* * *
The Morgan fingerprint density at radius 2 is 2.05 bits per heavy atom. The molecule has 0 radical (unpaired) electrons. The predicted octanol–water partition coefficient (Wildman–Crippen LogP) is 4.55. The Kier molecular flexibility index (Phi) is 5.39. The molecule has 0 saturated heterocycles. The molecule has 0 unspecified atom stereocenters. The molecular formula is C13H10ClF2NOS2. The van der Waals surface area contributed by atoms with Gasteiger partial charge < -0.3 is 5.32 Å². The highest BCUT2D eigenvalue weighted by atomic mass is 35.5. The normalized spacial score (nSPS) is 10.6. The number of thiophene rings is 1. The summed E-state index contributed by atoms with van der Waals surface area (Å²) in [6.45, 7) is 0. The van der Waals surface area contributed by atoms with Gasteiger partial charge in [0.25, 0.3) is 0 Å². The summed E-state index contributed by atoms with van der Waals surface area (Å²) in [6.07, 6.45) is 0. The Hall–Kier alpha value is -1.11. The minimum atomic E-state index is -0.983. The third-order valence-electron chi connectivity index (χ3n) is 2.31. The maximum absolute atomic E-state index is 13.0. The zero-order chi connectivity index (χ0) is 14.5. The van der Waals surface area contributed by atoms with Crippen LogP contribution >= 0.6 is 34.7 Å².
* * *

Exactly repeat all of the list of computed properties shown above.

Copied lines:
The Morgan fingerprint density at radius 2 is 2.05 bits per heavy atom. The molecule has 0 radical (unpaired) electrons. The predicted octanol–water partition coefficient (Wildman–Crippen LogP) is 4.55. The Kier molecular flexibility index (Phi) is 5.39. The molecule has 0 saturated heterocycles. The molecule has 0 unspecified atom stereocenters. The molecular formula is C13H10ClF2NOS2. The van der Waals surface area contributed by atoms with Gasteiger partial charge < -0.3 is 5.32 Å². The highest BCUT2D eigenvalue weighted by atomic mass is 35.5. The normalized spacial score (nSPS) is 10.6. The number of thiophene rings is 1. The summed E-state index contributed by atoms with van der Waals surface area (Å²) in [6.45, 7) is 0. The van der Waals surface area contributed by atoms with Gasteiger partial charge in [0.25, 0.3) is 0 Å². The summed E-state index contributed by atoms with van der Waals surface area (Å²) in [6.07, 6.45) is 0. The Hall–Kier alpha value is -1.11. The minimum atomic E-state index is -0.983. The third-order valence-electron chi connectivity index (χ3n) is 2.31. The maximum absolute atomic E-state index is 13.0. The zero-order chi connectivity index (χ0) is 14.5. The van der Waals surface area contributed by atoms with Crippen LogP contribution >= 0.6 is 34.7 Å².